It can be tough to beat the heat in Missoula—and lately the heat has been something fierce. How fierce? Well, it got so hot last week that a road in Yellowstone National Park melted. We're no Mark Heyka, but that means it's pretty darn hot.

When it gets this hot around here, locals tend to follow a basic game plan: grab a tube, a fly rod, a raft, a cooler, maybe even a waterproof boom box, and head directly to the nearest body of water for a soothing dip or float. The problem with this game plan, of course, is that everyone follows it. We end up in bumper-to-bumper traffic on Highway 200 or searching for any remotely legal parking spot within a quarter-mile of the Sha-Ron fishing access site. It's a maddening experience, only made worse by that enraged poodle owner yelling at the dismissive boxer owner about how she's going to call the police to report an almost aggressive dog—until, that is, you finally reach the sweet reprieve of the water.

Now, however, even that reprieve is under assault—from above. We're talking about bridge jumpers who won't take a second to look before they leap.

One of them landed on Andy Hill last July, and it seemed like a freak tragedy at the time. Then it happened again to Jarrett Gann on Saturday.

Both incidents occurred under Bandmann Bridge, which crosses the Clark Fork just south of Sha-Ron. Hill was tubing when Corey Allen Hewitt landed on him. Hill was knocked out, dragged to shore and taken to St. Pat's, where he found out he'd suffered broken bones and torn ligaments in both legs.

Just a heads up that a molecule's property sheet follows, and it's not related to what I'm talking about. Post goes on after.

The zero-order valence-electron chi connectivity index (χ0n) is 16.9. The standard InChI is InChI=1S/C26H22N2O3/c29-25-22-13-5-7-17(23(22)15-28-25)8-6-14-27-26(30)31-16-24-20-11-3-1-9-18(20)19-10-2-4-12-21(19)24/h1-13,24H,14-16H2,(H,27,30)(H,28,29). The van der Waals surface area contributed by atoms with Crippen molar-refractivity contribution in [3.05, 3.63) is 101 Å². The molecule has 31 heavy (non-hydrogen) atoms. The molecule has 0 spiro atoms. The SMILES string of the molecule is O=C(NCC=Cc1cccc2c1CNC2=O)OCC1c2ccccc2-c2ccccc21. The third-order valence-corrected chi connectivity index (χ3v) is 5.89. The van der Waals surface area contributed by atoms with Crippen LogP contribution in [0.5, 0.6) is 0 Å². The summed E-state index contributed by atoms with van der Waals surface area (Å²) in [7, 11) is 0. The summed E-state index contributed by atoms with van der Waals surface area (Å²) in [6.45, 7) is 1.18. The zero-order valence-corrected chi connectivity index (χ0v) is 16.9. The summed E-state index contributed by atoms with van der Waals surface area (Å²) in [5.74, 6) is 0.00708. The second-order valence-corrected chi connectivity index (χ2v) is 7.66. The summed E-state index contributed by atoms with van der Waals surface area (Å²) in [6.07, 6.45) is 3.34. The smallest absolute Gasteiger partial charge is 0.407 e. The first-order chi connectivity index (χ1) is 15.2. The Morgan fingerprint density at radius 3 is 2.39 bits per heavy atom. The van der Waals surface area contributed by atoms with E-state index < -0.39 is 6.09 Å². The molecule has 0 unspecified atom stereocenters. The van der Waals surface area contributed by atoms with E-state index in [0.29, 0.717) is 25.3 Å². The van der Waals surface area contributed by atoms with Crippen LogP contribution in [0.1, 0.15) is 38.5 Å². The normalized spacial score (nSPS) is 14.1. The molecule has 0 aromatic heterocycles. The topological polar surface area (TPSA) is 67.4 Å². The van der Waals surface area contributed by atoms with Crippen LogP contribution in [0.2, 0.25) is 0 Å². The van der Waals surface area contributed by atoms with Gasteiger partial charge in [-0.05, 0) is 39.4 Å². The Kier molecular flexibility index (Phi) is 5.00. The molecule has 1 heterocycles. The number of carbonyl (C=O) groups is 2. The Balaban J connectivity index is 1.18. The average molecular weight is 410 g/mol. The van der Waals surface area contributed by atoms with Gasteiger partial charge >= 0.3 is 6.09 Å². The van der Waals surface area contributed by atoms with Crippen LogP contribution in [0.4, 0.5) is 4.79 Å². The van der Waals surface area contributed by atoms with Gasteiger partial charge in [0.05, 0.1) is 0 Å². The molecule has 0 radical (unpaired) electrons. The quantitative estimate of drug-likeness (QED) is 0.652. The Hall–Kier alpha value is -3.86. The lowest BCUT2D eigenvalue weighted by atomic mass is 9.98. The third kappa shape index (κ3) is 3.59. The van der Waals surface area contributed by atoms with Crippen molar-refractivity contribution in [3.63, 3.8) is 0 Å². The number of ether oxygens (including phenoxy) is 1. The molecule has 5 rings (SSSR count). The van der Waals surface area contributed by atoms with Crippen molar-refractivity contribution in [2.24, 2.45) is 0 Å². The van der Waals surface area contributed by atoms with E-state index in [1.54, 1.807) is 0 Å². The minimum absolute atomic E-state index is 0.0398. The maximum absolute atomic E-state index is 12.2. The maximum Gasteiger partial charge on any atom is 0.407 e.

Last weekend, just two weeks after Hewitt was found guilty of criminal endangerment for his jump, Charles David Ament drank "a substantial amount of alcohol" and performed a "handstand on the bridge railing" before he fell onto Gann, who'd just jumped into the river himself, according to court documents. Gann was knocked out, dragged to shore and treated at St. Pat's for a head laceration and a concussion.

We're all for letting loose, enjoying the river, blasting our waterproof boom box and even entering the water with a certain flair (cannonball!), but there's a difference between being carefree and careless. When it's 90 degrees out and the roads are melting, the parking spaces are all gone and even the dogs are freaking out, the last thing anyone should be worrying about is some yahoo landing in their lap.

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